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Residential Chimneys: Assessing Common Causes of Damage
Articles

Residential Chimneys: Assessing Common Causes of Damage

July 17, 2020

Many residences in colder climates include fireplaces and chimneys. These can range from historical masonry lined open hearth fireplaces to modern and efficient pellet and gas burning inserts. A fireplace can provide a charming sense of warmth and comfort to a living space; however, if misused or damaged, can result in damage and fires to a residence. VERTEX has extensive experience inspecting chimneys and fireplaces for such damage.

Conventional wood burning fireplace

To function properly, there are three keys to any fireplace and chimney: proper design, proper installation, and regular maintenance and cleaning. A deficiency in any of these can result in poor performance or property damage and represents a safety risk to occupants of the property.

Construction of an Open Hearth, Wood Burning Fireplace

Conventional fireplaces include a firebox and hearth, where the fire occurs, and a flue through which combustion gases escape upward and out the top of the chimney. Common flue materials include unlined masonry, clay liners, and stainless-steel, which can be insulated or uninsulated. Additional components include a damper and flue cap, which are designed to control venting of the fireplace and to stop debris and excess moisture from entering the flue. 

Diagram of a conventional fireplace
Diagram of a conventional fireplace

Common Causes of Damage to Chimneys and Fireplaces

Fires

Fireplaces are designed to withstand the heat of fires but can be damaged by excessively hot fires (“Over Fire”), from burning too much material or from burning inappropriate materials. Chimneys are designed for the heat of smoke but are not designed to withstand direct exposure to fire and can be damaged if a fire extends into or develops within them. Igniting of excess creosote within a chimney flue is a common source of such chimney fires. Creasote is a byproduct of the incomplete combustion of materials, and most commonly develops in wood burning fireplaces. Chimney fires can result in cracked flue liners and masonry as well as discolored and damaged metal caps and fireplace components. Left unrepaired, cracks in a flue can result in combustion gasses leaking into the residence, presenting a life safety risk.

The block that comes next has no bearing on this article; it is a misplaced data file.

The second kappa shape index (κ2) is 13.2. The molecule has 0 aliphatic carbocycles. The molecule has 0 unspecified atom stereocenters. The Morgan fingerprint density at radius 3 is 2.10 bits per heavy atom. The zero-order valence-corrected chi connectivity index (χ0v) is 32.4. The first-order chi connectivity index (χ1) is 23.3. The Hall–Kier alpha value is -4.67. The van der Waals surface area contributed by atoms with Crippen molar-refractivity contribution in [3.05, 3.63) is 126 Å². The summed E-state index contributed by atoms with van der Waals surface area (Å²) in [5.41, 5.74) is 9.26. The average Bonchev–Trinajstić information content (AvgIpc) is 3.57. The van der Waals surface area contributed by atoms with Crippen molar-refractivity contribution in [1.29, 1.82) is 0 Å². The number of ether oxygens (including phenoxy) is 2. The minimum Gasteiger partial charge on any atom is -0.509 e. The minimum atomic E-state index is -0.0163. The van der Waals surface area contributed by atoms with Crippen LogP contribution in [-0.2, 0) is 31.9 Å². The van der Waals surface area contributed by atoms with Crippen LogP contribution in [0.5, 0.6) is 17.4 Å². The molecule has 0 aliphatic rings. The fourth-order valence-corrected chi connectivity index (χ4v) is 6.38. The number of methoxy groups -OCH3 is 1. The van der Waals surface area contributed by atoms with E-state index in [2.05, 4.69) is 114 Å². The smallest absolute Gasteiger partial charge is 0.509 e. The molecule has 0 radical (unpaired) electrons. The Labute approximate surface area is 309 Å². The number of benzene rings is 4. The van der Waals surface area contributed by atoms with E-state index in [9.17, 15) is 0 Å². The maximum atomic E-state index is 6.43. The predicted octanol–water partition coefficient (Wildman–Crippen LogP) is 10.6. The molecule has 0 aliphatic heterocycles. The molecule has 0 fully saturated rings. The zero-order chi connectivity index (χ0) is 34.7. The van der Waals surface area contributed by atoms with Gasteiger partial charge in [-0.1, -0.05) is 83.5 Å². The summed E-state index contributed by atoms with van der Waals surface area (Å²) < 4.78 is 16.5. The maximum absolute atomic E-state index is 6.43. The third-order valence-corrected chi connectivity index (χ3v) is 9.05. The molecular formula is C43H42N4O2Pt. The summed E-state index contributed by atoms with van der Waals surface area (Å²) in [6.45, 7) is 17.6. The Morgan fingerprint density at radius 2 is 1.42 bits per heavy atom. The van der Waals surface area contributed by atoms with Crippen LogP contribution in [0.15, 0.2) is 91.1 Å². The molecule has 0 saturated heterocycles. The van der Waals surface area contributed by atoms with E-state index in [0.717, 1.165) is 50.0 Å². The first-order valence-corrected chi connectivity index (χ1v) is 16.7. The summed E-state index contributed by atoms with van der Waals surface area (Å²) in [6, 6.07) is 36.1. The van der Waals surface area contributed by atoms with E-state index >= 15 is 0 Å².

Creosote buildup within a clay flue liner
Heat discolored metal flue cap
Cracked Flue Liner

Water Intrusion

Water intrusion through cracks or openings in the masonry of a chimney can result in premature deterioration of the chimney and fireplace. Moisture can cause cracks, spalling, staining, and moss or fungal growth on masonry components. Such water intrusion can result from improper forming of a chimney crown, a lack of a chimney cap, and from deferred maintenance of mortar joints.

Moss growth near the crown of a chimney
Moss growth near the crown of a chimney

Moisture intrusion can also result in costly, gradual, and long-term corrosion to metal components of fireplaces, including dampers and lintels.

Corroded chimney flue damper
Corroded chimney flue damper

Settlement

Chimneys and fireplaces, which are located on exterior walls of residences, are commonly supported on foundations that are outboard of the main foundation of the residence and can be damaged as a result of differential settlement between the main foundation of the residence and the fireplace foundation. Settlement of a foundation can cause leaning and cracking of the masonry of a chimney, allowing water intrusion.

Chimney Investigations

If damage to a chimney is suspected or observed, the first step for the property owner or manager is to reach out to an experienced forensic expert to determine the cause(s) of the damage.

In some instances, a chimney or fireplace may have been damaged as a result of more than a single cause. For example, a chimney that has experienced long-term weather-related deterioration due to poor construction or poor maintenance may also experience a fire, resulting in additional damage to these components.

To assess a chimney and fireplace system, a consulting professional will perform a detailed, on-site inspection of the fireplace and chimney from below and above. This inspection will include the taking of photographs and measurements as well as the use of moisture meters, thermography, or other tools, as warranted. The field inspection will be bolstered by a careful interview of the occupants, contractor, and/or any other related parties. Relevant documents, such as repair proposals and fire investigation reports will be reviewed and consulted in the making of determinations. Once the cause and extent of damage to the fireplace and chimney systems have been determined, repair recommendations can be provided.

Chimney Repair Recommendations

Repair recommendations should be tailored to the specific property and damage observed. In some instances, repair to a damaged chimney may require total reconstruction. In other cases, the installation of a new chimney liner may be sufficient, and in other cases, simple masonry tuck pointing and cleaning may be all that is required. VERTEX possesses the required expertise to aid in the assessment of chimneys.

To learn more about VERTEX’s Forensic Engineering and Forensic Architecture services or to speak with a Construction Expert, call 888.298.5162 or submit an inquiry

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